Thomas Nelson Page
|Birthplace:||Hanover, Virginia, United States|
|Death:||Died in Oakland, Hanover, Virginia, USA|
|Managed by:||Stanley Welsh Duke, Jr.|
Historical records matching Thomas Nelson Page
About Thomas Nelson Page
Thomas Nelson Page (April 23, 1853 – November 1, 1922) was a lawyer and American writer. He also served as the U.S. ambassador to Italy during the administration of President Woodrow Wilson, including the important period of World War I.
Born at Oakland, one of the Nelson family plantations, in the village of Beaverdam in Hanover County, Virginia to John Page and Elizabeth Burwell (Nelson). He was a scion of the prominent Nelson and Page families, each First Families of Virginia. Although he was from once-wealthy lineage, after the American Civil War, which began when he was only 8 years old, his parents and their relatives were largely impoverished during Reconstruction and his teenage years. In 1869, He entered Washington College, known now as Washington and Lee University, in Lexington, Virginia when Robert E. Lee was president of the college. Robert E. Lee also served as the model figure of Southern Heroism in Page's literary works. After three years, Page left Washington College before graduation for financial reasons. To earn money for the law degree he desired, Page taught the children of his cousins in Kentucky. From 1873 to 1874, he was enrolled in the law school of the University of Virginia in pursuit of a legal career. At Washington College and thereafter at UVA, Nelson was a member of the prestigious fraternity Delta Psi, AKA St. Anthony Hall.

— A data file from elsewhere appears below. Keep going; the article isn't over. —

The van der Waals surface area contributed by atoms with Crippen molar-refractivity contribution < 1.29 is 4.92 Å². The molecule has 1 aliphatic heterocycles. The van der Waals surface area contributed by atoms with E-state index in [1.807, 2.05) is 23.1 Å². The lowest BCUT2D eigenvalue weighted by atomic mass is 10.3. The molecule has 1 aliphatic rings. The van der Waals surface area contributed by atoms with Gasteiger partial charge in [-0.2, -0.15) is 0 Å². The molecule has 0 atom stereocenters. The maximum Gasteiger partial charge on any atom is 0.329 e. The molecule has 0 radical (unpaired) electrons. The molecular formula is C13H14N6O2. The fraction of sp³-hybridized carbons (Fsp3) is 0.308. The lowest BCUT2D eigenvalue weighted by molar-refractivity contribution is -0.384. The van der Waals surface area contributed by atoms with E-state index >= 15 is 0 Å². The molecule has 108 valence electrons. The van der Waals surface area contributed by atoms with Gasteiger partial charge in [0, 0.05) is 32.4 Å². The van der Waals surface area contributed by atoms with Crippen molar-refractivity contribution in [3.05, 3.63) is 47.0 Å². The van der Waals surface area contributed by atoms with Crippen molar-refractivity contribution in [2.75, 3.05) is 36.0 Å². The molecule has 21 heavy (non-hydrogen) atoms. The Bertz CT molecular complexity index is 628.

Admitted to the Virginia Bar Association, he practiced as a lawyer in Richmond between 1876 and 1893, and also began his writing career. He was married to Anne Seddon Bruce on July 28, 1886. She died on December 21, 1888 of a throat hemorrhage.
He remarried on June 6, 1893, to Florence Lathrop Field, a widowed sister-in-law of retailer Marshall Field. In the same year Page gave up his law practice entirely and moved with his wife to Washington, D.C..There, he kept up his writing, which amounted to eighteen volumes when they were compiled and published in 1912. Page popularized the plantation tradition genre of Southern writing, which told of an idealized version of life before the Civil War, with contented slaves working for beloved masters and their families. He based much of his writing on his biased personal experience living on a plantation in the Antebellum South. Page viewed the Antebellum South as a representation of moral purity, and often vilified the reforms of the Gilded Age as a sign of moral decline. His 1887 collection of short stories, In Ole Virginia, is Page's quintessential work, which provides an idealized depiction of the Antebellum South. Another short-story collection of his is entitled The Burial of the Guns (1894).
Under President Woodrow Wilson, Page served as U.S. ambassador to Italy for six years between 1913 and 1919. His book entitled Italy and the World War (1920) is a memoir of his service there.
He died in 1922 at Oakland in Hanover County, Virginia.